Making the case: Renting access to QuickBooks

By Joanie C. Mann 

Running business applications online was once considered a fad, but has now become a mainstream approach to implementing technology. Businesses large and small are finding that turning technology into a predictable expense allows them to focus on their business operations and not the IT budget.
 
For some, the ability to bring remote locations or mobile team members closer to the systems that support the business is the biggest benefit. For others, the security of having business continuity and disaster recovery built into the system is the key. Regardless of the motivating factors, business owners are finding that online application services can make a positive impact on their bottom line.
 
The market clearly has identified online technologies and application services as something beneficial. This is demonstrated by the rapid adoption and growth of business solutions that leverage the Internet as a network. Further, online applications and services are being used as a way to augment systems that were once exclusively LAN- or PC-based. An example of this is the extension of Intuit QuickBooks products to incorporate online payroll services and online payment processing solutions.
 
With the move to online application services being one of the biggest shifts in technology seen in years, it only makes sense that the applications that have become “standards” in business shift to an online model, as well. The opportunity is great, but the responsibility is greater.
 
Many software companies are facing a number of problems with respect to the unauthorized hosting of their applications. Because of the technology employed for application hosting is very costly, many service providers feel compelled to leverage licensing and other system features to increase their value proposition and to compete.
 
Customers who utilize these unauthorized application services are putting their businesses at potential risk. This risk may come in the form of substandard services resulting in lost or corrupted data; risk may come in the form of unauthorized access to confidential business or personal information because of poor system security; and risk may come in the form of exposure because of unauthorized use of software licenses.
 
While the market clearly has demonstrated the value and benefit of application hosting services, the lack of protections, consistency, and support make it a venture fraught with peril for many. The volume of gray market activity and instances of license piracy have undoubtedly increased dramatically, as the cost of service delivery is high and the margins for the service provider are narrow. Manipulating the cost of service by leveraging the application licensing is sometimes the only way some service providers can create profitability in their offerings.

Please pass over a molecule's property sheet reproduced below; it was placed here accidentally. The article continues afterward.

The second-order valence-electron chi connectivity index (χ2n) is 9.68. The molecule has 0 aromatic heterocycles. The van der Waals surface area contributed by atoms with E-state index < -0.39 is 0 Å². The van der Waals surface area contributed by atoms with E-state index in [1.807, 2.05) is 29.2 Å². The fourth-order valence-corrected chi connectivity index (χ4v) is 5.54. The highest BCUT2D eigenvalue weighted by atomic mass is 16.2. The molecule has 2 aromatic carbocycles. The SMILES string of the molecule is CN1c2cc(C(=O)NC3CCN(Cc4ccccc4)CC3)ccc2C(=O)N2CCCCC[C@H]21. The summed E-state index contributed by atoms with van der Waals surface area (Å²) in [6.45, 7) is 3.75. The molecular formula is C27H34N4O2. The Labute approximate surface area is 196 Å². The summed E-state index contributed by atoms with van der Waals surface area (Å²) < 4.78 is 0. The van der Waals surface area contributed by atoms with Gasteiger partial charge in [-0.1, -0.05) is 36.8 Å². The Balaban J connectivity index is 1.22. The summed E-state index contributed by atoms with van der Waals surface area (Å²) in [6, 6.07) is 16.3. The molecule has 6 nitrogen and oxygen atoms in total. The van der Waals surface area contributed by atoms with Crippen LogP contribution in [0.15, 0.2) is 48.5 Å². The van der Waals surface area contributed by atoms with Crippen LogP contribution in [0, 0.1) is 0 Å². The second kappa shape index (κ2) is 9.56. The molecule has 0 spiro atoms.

But with the prior lack of oversight in terms of service pricing, licensing, quality assurance, or service orientation, it had become the Wild West for service providers, and the perceived value of the service declined while the number and variety of deliveries increased.
 
The answer to the problem, at least as it exists around the Intuit QuickBooks products, is in the new ability for InsynQ Inc. to rent access to QuickBooks Pro and Premier licenses when they are hosted. Subscribers no longer need to worry about purchasing their QuickBooks software before engaging with the hosting company, and can avoid the annual cost of upgrading their application software. With a rental QuickBooks license, subscribers are able to work with the most current version of the software, and know that their systems are protected and their data is secure.
 

As an Intuit-authorized QuickBooks hosting provider, InsynQ can supply, manage, and maintain hosted QuickBooks implementations for businesses of virtually any size and type – all with an Intuit-supported license.

About the author:


Joanie Mann, Executive Vice President of InsynQ, Inc., has over 30 years experience in advanced network integration, information systems management, and business process automation. For the past 13 years the specific focus has been on Internet technologies, the delivery of software as a service, and the development of online services and solutions for small business - with a specific focus on Internet-enabling finance and accounting.

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